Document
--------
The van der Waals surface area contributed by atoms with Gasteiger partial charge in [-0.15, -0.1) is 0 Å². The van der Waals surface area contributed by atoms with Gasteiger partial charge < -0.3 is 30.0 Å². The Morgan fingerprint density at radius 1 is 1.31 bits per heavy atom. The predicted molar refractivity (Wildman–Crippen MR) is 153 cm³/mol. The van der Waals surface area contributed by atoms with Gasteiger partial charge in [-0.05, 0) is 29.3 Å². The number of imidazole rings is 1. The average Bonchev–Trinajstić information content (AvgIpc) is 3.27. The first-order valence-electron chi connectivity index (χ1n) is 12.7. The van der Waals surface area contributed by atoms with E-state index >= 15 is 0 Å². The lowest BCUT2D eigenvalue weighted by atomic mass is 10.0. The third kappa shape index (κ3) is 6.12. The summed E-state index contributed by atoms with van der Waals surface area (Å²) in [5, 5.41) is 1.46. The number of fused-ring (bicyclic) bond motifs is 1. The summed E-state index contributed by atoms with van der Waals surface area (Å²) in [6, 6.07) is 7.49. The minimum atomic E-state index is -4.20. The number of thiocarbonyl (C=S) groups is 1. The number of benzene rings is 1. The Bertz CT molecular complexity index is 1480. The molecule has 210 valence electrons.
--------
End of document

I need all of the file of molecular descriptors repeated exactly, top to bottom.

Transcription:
The van der Waals surface area contributed by atoms with Gasteiger partial charge in [-0.15, -0.1) is 0 Å². The van der Waals surface area contributed by atoms with Gasteiger partial charge < -0.3 is 30.0 Å². The Morgan fingerprint density at radius 1 is 1.31 bits per heavy atom. The predicted molar refractivity (Wildman–Crippen MR) is 153 cm³/mol. The van der Waals surface area contributed by atoms with Gasteiger partial charge in [-0.05, 0) is 29.3 Å². The number of imidazole rings is 1. The average Bonchev–Trinajstić information content (AvgIpc) is 3.27. The first-order valence-electron chi connectivity index (χ1n) is 12.7. The van der Waals surface area contributed by atoms with E-state index >= 15 is 0 Å². The lowest BCUT2D eigenvalue weighted by atomic mass is 10.0. The third kappa shape index (κ3) is 6.12. The summed E-state index contributed by atoms with van der Waals surface area (Å²) in [5, 5.41) is 1.46. The number of fused-ring (bicyclic) bond motifs is 1. The summed E-state index contributed by atoms with van der Waals surface area (Å²) in [6, 6.07) is 7.49. The minimum atomic E-state index is -4.20. The number of thiocarbonyl (C=S) groups is 1. The number of benzene rings is 1. The Bertz CT molecular complexity index is 1480. The molecule has 210 valence electrons.